burke and hare
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92 min.
Release Date
burke and hare

From Ealing Studios, Burke & Hare is a film based on a real-life string of murderers committed in Edinburgh, Scotland, in the mid-nineteenth century by two Irish immigrants. William Burke and William Hare carried out their crimes for profit and to provide Edinburgh’s burgeoning medical field with corpses for dissection. After their capture, Burke confessed and was tried and executed for their crimes, while Hare and both their female accomplices were released after Burke’s admission of guilt. Ironically, after Burke’s sentence was carried out, his body was dissected at Edinburgh Medical College. Slap the tagline “They’re making a killing” onto the movie poster, and in these facts, you have all the makings of a coal-black comedy. However, earlier film adaptations of their story have been turned into horror yarns, including Robert Louis Stevenson’s The Body Snatcher and the Peter Cushing shocker The Flesh and the Friends.

Director John Landis, who reached his prime early on with titles like Animal House and The Blues Brothers, helmed the film, which has more in common with Landis’ An American Werewolf in London, given its blend of comedy and macabre subject matter. Landis has always had an affinity for horror-themed humor; look at his great episodes from Showtime’s Masters of Horror series or his segments from Twilight Zone: The Movie (on which Vic Morrow’s accidental death tarnished Landis’ name for several years to come). This is the first film directed by Landis since Susan’s Plan in 1998, and it’s his best work since Coming to America in 1988, even if some may have trouble finding the humor behind the story of two actual killers. After all, this would be like making a comedy based on the life of Ted Bundy a hundred years from now.

Screenwriters Piers Ashworth and Nick Moorcroft have little time for historical accuracy; they instead force an unfocused, madcap murder comedy with several stray subplots and multiple, distracting cameos. “This is a true story,” opening titles tell us, “Except for the parts that are not.” Hint: most of it is not. Bill Bailey’s hangman-cum-narrator sets the stage for Edinburgh circa the late 1820s, where Burke (Simon Pegg) and Hare (Andy Serkis) struggle to make a living. By chance, they hear local doctors are willing to pay handsomely for the corpses of the recently deceased, and, by chance, a boarder in their home has died. What to do. Meanwhile, Doctor Robert Knox (Tom Wilkinson) has been undermined by the more prominent Dr. Monro (Tim Curry), who has arranged that all corpses of executed criminals be transferred to his school, whereas before, there was a bidding system between doctors and executioners. As a result, Knox adopts less legal means to get his corpses, and this is where Burke and Hare discover their new trade.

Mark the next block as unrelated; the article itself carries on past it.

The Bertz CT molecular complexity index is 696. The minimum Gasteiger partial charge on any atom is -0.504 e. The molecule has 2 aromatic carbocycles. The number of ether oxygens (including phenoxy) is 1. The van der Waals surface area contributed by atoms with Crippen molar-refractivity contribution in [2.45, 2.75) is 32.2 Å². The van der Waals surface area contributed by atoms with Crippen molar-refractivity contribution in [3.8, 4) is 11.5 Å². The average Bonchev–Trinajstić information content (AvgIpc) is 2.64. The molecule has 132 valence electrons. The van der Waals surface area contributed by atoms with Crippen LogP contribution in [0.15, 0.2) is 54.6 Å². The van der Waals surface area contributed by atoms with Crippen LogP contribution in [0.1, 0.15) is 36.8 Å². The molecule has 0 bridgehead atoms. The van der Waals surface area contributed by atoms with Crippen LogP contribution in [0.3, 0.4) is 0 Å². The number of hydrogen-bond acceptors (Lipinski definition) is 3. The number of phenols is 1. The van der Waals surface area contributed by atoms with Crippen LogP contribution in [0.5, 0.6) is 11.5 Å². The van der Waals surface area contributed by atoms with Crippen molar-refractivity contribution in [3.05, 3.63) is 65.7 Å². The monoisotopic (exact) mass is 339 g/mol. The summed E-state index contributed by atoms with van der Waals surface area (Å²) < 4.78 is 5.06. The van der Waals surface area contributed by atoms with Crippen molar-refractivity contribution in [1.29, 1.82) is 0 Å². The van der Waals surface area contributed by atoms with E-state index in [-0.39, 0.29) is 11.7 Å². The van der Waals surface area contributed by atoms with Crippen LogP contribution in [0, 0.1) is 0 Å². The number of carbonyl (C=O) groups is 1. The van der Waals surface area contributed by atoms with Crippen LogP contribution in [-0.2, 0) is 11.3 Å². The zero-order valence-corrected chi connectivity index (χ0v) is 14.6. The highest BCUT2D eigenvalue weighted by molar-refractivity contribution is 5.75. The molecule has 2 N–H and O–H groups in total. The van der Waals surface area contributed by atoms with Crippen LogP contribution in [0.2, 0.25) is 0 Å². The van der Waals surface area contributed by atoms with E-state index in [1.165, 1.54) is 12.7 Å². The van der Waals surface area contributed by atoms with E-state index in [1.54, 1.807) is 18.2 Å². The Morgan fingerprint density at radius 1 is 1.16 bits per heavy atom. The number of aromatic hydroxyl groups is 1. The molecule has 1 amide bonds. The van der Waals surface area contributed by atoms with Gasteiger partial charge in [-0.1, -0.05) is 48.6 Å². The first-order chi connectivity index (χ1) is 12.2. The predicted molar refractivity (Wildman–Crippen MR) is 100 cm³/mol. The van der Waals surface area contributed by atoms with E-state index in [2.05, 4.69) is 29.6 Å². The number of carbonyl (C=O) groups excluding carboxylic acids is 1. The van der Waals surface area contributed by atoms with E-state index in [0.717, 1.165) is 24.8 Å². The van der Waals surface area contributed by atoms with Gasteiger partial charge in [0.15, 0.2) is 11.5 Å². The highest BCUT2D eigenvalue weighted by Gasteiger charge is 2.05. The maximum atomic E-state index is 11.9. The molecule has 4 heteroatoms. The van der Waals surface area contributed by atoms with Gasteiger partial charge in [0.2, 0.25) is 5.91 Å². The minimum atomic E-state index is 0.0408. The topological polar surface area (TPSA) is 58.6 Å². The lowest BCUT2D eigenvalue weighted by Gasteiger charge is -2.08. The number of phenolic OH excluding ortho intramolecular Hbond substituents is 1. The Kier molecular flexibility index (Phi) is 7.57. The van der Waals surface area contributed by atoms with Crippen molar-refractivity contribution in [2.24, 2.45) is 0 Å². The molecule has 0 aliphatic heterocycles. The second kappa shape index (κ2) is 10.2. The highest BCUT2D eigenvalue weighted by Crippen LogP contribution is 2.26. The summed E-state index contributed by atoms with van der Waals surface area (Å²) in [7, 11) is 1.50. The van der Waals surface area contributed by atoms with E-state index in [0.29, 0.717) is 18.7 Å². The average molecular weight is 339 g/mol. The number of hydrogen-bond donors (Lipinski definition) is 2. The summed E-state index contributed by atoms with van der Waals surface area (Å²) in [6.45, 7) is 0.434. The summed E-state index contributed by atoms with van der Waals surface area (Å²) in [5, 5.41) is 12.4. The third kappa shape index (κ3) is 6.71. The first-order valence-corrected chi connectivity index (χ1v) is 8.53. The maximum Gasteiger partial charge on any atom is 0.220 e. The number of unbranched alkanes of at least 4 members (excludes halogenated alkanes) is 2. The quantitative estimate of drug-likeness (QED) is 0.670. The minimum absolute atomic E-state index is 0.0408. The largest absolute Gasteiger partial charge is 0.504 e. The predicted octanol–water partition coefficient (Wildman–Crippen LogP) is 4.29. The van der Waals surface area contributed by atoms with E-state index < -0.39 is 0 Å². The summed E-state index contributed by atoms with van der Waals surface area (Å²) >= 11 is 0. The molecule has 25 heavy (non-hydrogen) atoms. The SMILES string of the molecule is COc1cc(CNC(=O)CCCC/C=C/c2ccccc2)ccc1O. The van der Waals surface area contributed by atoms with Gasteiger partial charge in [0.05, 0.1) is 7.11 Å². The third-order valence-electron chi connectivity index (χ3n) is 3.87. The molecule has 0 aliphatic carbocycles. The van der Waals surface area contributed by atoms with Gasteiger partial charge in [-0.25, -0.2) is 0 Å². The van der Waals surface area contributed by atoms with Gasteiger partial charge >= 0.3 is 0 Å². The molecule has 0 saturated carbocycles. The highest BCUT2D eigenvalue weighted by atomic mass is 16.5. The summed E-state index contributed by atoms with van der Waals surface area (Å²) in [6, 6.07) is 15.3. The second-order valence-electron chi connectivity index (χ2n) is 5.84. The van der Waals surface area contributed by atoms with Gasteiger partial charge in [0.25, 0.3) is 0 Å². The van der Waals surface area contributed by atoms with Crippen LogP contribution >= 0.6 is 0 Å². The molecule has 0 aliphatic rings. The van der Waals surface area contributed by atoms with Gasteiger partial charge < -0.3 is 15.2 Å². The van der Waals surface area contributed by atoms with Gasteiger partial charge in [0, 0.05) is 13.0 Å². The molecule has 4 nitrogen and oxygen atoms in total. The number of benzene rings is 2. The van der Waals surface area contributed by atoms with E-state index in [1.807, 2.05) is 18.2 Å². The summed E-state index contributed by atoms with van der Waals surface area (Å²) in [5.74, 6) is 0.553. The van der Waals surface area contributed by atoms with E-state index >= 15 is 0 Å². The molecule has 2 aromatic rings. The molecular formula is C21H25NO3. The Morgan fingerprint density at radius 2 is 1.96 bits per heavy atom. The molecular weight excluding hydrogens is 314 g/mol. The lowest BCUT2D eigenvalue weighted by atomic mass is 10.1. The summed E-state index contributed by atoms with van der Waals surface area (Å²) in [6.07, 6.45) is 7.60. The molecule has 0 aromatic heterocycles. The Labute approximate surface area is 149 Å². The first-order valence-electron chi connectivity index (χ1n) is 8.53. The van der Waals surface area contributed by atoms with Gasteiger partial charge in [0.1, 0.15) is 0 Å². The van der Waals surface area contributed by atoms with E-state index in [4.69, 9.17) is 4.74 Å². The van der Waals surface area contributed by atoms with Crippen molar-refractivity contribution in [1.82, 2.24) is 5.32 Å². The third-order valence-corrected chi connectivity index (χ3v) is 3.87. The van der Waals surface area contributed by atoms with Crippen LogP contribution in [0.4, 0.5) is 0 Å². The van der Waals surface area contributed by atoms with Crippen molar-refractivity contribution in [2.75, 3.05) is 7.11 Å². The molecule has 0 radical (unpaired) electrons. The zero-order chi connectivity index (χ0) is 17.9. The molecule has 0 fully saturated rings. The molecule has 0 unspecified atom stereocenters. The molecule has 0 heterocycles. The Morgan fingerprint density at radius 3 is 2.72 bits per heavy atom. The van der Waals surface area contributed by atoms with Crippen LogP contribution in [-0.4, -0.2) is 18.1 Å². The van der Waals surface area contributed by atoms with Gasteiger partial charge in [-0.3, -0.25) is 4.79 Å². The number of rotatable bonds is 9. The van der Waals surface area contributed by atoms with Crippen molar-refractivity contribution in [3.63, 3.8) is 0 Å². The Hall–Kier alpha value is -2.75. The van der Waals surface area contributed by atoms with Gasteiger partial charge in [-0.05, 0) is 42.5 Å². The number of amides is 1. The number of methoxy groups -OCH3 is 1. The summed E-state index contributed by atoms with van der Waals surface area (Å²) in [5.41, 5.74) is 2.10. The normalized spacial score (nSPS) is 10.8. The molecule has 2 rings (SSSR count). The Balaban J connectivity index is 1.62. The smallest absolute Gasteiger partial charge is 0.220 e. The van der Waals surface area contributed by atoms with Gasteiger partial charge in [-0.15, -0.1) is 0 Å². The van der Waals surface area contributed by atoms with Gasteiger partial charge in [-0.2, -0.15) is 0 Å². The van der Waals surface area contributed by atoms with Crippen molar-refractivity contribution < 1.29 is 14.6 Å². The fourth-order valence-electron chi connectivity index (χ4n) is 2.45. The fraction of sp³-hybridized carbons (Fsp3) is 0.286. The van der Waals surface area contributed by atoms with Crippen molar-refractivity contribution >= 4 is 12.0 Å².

Though their first body comes without foul play, the taste of money salivates upon their pocketbooks and inspires Hare to conceive of murder to continue their good fortune. Along with his greedy, exceedingly horny drunkard wife (Jessica Hynes), Hare’s desires never exceed profit, even when contending with dangerous local pimp and gangster Danny McTavish (David Hayman), who demands a cut of their earnings. Burke, however, wants only to impress a local lass, spritely young would-be actress Ginny Hawkins (Isla Fisher), whose dreams of an all-female production of Shakespeare’s Macbeth make Burke’s need for more blood money urgent when he agrees to be her sole backer. And as the murders ensue, the film suggests Burke and Hare’s story has connections to the origins of photography, Charles Darwin, and—surely the only truthful submission among them—the origin of the word “Burking,” a verb which refers to the killers’ mode of suffocation.

Certainly, there’s a comedic timing and tone that compares the film to Landis’ best comedies. Consider Ronnie Corbett’s buffoonish little militia Captain, who ceaselessly pursues Edinburgh’s mystery killers, not unlike Henry Gibson’s head Nazi in The Blues Brothers or the yuppie elitist fratboys from Animal House, complete with bumbling followers present only for an occasional bout of physical humor. Yet, still, there’s something missing overall. Its attempts to romanticize Burke’s motivations as inspired by his love for Ginny never feel quite believable, as Burke seems more interested in untying Ginny’s bustle than her admittedly silly stage talents. Pegg and Serkis both give energetic performances, but the film’s farcical intentions feel pruned by the darker elements of the story, which are used with as much gross-out effect as they are for pure comedic purpose.

Quietly amusing with a few occasional laugh-out-loud moments, Burke & Hare is enjoyable enough to justify a lazy afternoon rental, but audiences asked to pay cinema prices may feel let down. Cameos by Christopher Lee, Stephen Merchant, Costa-Gavras and family, Ray Harryhausen, and others keep the attentive viewer busy. Landis’ production looks professional all around: John Mathieson’s lensing captures production designer Simon Elliott’s richly detailed grime and earth-toned colors of Edinburgh in this period. But the film lacks any edge toward the material and assumes the subject (gore and dead bodies in abundance) will suffice, though it doesn’t. Nevertheless, this is a competent if underwhelming step toward a resounding return from Landis, and a mildly entertaining effort for Pegg’s established fanbase.

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